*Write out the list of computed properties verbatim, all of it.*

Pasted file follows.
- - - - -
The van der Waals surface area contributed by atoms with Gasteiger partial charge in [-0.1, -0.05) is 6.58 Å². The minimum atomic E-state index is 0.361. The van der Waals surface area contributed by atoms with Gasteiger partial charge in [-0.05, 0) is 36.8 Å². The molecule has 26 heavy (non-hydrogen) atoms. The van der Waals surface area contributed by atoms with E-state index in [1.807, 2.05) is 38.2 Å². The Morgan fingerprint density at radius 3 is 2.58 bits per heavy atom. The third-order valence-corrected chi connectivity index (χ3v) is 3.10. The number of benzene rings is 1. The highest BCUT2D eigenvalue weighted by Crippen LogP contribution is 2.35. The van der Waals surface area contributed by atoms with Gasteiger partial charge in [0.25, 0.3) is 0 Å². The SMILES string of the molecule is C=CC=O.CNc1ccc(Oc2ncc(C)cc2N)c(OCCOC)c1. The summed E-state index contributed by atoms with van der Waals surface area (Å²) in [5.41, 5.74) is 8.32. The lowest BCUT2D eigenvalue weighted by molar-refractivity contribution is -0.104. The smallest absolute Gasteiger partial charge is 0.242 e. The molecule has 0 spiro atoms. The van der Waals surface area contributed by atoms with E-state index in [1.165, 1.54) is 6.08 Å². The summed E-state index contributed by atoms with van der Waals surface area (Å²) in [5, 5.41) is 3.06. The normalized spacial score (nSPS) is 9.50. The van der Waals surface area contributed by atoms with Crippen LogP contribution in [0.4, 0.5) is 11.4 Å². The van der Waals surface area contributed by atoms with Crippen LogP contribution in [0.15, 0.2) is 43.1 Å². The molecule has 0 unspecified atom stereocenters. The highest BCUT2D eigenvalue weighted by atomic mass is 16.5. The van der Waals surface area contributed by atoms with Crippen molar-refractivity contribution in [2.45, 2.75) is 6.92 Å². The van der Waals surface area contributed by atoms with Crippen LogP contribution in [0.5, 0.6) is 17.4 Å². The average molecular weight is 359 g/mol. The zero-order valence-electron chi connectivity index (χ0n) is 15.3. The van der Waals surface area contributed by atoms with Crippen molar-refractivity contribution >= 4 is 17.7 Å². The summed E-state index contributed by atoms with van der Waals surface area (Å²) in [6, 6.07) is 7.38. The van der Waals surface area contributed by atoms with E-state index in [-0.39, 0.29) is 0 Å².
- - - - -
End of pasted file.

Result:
The van der Waals surface area contributed by atoms with Gasteiger partial charge in [-0.1, -0.05) is 6.58 Å². The minimum atomic E-state index is 0.361. The van der Waals surface area contributed by atoms with Gasteiger partial charge in [-0.05, 0) is 36.8 Å². The molecule has 26 heavy (non-hydrogen) atoms. The van der Waals surface area contributed by atoms with E-state index in [1.807, 2.05) is 38.2 Å². The Morgan fingerprint density at radius 3 is 2.58 bits per heavy atom. The third-order valence-corrected chi connectivity index (χ3v) is 3.10. The number of benzene rings is 1. The highest BCUT2D eigenvalue weighted by Crippen LogP contribution is 2.35. The van der Waals surface area contributed by atoms with Gasteiger partial charge in [0.25, 0.3) is 0 Å². The SMILES string of the molecule is C=CC=O.CNc1ccc(Oc2ncc(C)cc2N)c(OCCOC)c1. The summed E-state index contributed by atoms with van der Waals surface area (Å²) in [5.41, 5.74) is 8.32. The lowest BCUT2D eigenvalue weighted by molar-refractivity contribution is -0.104. The smallest absolute Gasteiger partial charge is 0.242 e. The molecule has 0 spiro atoms. The van der Waals surface area contributed by atoms with E-state index in [1.165, 1.54) is 6.08 Å². The summed E-state index contributed by atoms with van der Waals surface area (Å²) in [5, 5.41) is 3.06. The normalized spacial score (nSPS) is 9.50. The van der Waals surface area contributed by atoms with Crippen LogP contribution in [0.4, 0.5) is 11.4 Å². The van der Waals surface area contributed by atoms with Crippen LogP contribution in [0.15, 0.2) is 43.1 Å². The molecule has 0 unspecified atom stereocenters. The highest BCUT2D eigenvalue weighted by atomic mass is 16.5. The van der Waals surface area contributed by atoms with Crippen molar-refractivity contribution in [2.45, 2.75) is 6.92 Å². The van der Waals surface area contributed by atoms with Crippen LogP contribution in [0.5, 0.6) is 17.4 Å². The average molecular weight is 359 g/mol. The zero-order valence-electron chi connectivity index (χ0n) is 15.3. The van der Waals surface area contributed by atoms with Crippen molar-refractivity contribution >= 4 is 17.7 Å². The summed E-state index contributed by atoms with van der Waals surface area (Å²) in [6, 6.07) is 7.38. The van der Waals surface area contributed by atoms with E-state index in [-0.39, 0.29) is 0 Å².